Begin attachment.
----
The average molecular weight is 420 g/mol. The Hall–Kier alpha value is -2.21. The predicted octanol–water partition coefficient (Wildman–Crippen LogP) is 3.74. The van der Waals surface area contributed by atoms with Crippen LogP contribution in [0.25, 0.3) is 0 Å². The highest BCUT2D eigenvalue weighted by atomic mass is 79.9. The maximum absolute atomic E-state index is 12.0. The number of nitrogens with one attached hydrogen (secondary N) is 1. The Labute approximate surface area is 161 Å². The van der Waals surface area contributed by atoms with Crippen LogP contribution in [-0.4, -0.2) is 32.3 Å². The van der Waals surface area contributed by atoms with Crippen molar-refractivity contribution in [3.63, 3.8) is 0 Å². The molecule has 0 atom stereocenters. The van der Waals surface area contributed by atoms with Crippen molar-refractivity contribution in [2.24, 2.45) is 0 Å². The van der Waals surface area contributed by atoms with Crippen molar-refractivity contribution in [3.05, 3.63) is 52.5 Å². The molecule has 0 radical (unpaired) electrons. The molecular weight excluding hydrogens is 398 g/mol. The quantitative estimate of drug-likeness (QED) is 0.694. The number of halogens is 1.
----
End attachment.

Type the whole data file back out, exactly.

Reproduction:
The average molecular weight is 420 g/mol. The Hall–Kier alpha value is -2.21. The predicted octanol–water partition coefficient (Wildman–Crippen LogP) is 3.74. The van der Waals surface area contributed by atoms with Crippen LogP contribution in [0.25, 0.3) is 0 Å². The highest BCUT2D eigenvalue weighted by atomic mass is 79.9. The maximum absolute atomic E-state index is 12.0. The number of nitrogens with one attached hydrogen (secondary N) is 1. The Labute approximate surface area is 161 Å². The van der Waals surface area contributed by atoms with Crippen LogP contribution in [-0.4, -0.2) is 32.3 Å². The van der Waals surface area contributed by atoms with Crippen molar-refractivity contribution in [3.63, 3.8) is 0 Å². The molecule has 0 atom stereocenters. The van der Waals surface area contributed by atoms with Crippen molar-refractivity contribution in [2.24, 2.45) is 0 Å². The van der Waals surface area contributed by atoms with Crippen molar-refractivity contribution in [3.05, 3.63) is 52.5 Å². The molecule has 0 radical (unpaired) electrons. The molecular weight excluding hydrogens is 398 g/mol. The quantitative estimate of drug-likeness (QED) is 0.694. The number of halogens is 1.